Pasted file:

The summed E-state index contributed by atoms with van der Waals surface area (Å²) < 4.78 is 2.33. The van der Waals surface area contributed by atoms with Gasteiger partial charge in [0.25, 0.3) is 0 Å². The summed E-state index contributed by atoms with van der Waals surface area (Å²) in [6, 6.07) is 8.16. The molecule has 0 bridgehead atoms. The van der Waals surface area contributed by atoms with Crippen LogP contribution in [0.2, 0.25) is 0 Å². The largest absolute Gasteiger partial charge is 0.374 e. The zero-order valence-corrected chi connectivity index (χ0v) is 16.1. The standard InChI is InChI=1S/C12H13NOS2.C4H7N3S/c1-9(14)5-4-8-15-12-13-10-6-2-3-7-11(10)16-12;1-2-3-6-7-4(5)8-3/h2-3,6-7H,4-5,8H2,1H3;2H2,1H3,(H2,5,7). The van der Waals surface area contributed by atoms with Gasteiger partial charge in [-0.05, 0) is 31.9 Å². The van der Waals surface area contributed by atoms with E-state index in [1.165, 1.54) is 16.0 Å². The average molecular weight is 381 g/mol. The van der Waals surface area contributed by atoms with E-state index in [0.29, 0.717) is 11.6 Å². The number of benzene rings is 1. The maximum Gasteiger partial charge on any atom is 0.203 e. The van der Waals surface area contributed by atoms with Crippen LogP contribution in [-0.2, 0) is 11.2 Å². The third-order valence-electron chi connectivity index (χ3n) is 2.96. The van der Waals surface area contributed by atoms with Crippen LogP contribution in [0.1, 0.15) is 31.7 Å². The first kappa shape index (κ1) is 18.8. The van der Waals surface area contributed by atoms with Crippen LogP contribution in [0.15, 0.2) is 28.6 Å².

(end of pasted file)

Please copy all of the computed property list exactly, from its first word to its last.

The summed E-state index contributed by atoms with van der Waals surface area (Å²) < 4.78 is 2.33. The van der Waals surface area contributed by atoms with Gasteiger partial charge in [0.25, 0.3) is 0 Å². The summed E-state index contributed by atoms with van der Waals surface area (Å²) in [6, 6.07) is 8.16. The molecule has 0 bridgehead atoms. The van der Waals surface area contributed by atoms with Crippen LogP contribution in [0.2, 0.25) is 0 Å². The largest absolute Gasteiger partial charge is 0.374 e. The zero-order valence-corrected chi connectivity index (χ0v) is 16.1. The standard InChI is InChI=1S/C12H13NOS2.C4H7N3S/c1-9(14)5-4-8-15-12-13-10-6-2-3-7-11(10)16-12;1-2-3-6-7-4(5)8-3/h2-3,6-7H,4-5,8H2,1H3;2H2,1H3,(H2,5,7). The van der Waals surface area contributed by atoms with Gasteiger partial charge in [-0.05, 0) is 31.9 Å². The van der Waals surface area contributed by atoms with E-state index in [1.165, 1.54) is 16.0 Å². The average molecular weight is 381 g/mol. The van der Waals surface area contributed by atoms with E-state index in [0.29, 0.717) is 11.6 Å². The number of benzene rings is 1. The maximum Gasteiger partial charge on any atom is 0.203 e. The van der Waals surface area contributed by atoms with Crippen LogP contribution in [-0.2, 0) is 11.2 Å². The third-order valence-electron chi connectivity index (χ3n) is 2.96. The van der Waals surface area contributed by atoms with Crippen LogP contribution in [0.1, 0.15) is 31.7 Å². The first kappa shape index (κ1) is 18.8. The van der Waals surface area contributed by atoms with Crippen LogP contribution in [0.15, 0.2) is 28.6 Å².